U.S. travel suppliers and DMOs should think of all Chinese travelers as potential luxury travelers. This is one of the key messages of Charlie Gu, director of the Los Angeles-based China Luxury Advisors, makes when he discusses the ins and outs of the luxury travel market in China. And it was one of the points Gu wove throughout his presentation during NAJ’s Active America-China Summit held recently in Fort Worth, Texas.
Ninety-three percent. This is a figure Gu used to point out just how rarefied the luxury travel market in China is, because 93 percent is that part of the Chinese population that do not have a passport. Only 7 percent of Chinese have a passport. And while 7 percent is a small number, it means that, of China’s 1.386 million population, 97 million individuals do have a passport.
For residents of China, leisure travel is an activity that is relatively recent—the Chinese government gave the U.S. travel businesses the authorization to promote their product less than a decade ago, in December 2007—but there are some realities that have emerged in this brief period that are now factors that travel marketers should be aware of in developing their strategies. Following are some of the other points made by Gu:
—Travel is now viewed by many in China as a necessary adjustment to their lifestyles.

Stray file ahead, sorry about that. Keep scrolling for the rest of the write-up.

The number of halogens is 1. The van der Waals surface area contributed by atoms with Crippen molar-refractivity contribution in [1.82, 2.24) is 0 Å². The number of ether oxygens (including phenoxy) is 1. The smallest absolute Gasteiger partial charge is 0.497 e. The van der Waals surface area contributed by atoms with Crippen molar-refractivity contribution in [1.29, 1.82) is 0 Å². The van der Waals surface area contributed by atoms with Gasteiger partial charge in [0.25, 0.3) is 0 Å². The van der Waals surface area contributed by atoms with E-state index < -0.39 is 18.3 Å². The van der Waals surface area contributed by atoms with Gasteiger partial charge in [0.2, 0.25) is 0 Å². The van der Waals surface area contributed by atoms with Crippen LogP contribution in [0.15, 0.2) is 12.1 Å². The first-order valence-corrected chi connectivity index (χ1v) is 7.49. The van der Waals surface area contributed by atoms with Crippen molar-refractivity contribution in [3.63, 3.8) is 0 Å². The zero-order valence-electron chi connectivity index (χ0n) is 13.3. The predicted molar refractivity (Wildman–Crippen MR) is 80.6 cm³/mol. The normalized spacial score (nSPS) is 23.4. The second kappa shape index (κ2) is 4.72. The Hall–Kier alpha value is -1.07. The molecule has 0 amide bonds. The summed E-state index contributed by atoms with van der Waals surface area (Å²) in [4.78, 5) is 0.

—The decline of the Chinese yuan (it is off about 5.5 percent against the U.S. dollar vs. a year ago) is not a deterrent for the luxury traveler, said Gu, suggesting that it could mean that such travelers “might get one less hand bag” during their shopping stops.
—Because of the November 2014 agreement between the U.S. and Chinese governments that extended the period of validity for each nation’s visa in the other country from one to ten years, “we will see more repeat visitors” to the USA from China.
—“Peak travel” periods will occur throughout the year as Chinese travelers will take advantage of the increased number of flights and connections between China and the U.S.
—Chinese investment in the United States will continue to grow, meaning that visitors will begin to “lay down partial roots in the U.S.” and creating a reason for frequent return visits.
—High-end group travel is evolving; “the size of groups is diminishing.”
—New experiences being sought out by luxury travelers include golfing, skiing, wine tours, self-driving, move location tours and adventure travel.
—There is a blurring of the line between group travel and FIT travel; FIT is rising. A recent study indicates that 75 percent of FIT travelers are Millennials.
—“Digital Dominates” as the overwhelming majority of luxury travelers transact their business digitally, using the now-familiar Ctrip, Qunar and Alitrip, as well as other online travel companies. “Essentially, it’s a virtual mall,” said Gu, “where businesses can set up their virtual store.”
—To the question, “What can you offer?” Gu suggested that U.S. suppliers first find a Chinese partner before trying to answer it.
Finally, said Gu, the definition of luxury travel is changing—from the conspicuous spending that used to characterize it, to experiential travel product. Luxury travelers, he emphasized, “want a much broader experience in a destination,” with one recent study suggesting that luxury travelers will be spending more on travel itself than on luxury goods through shopping.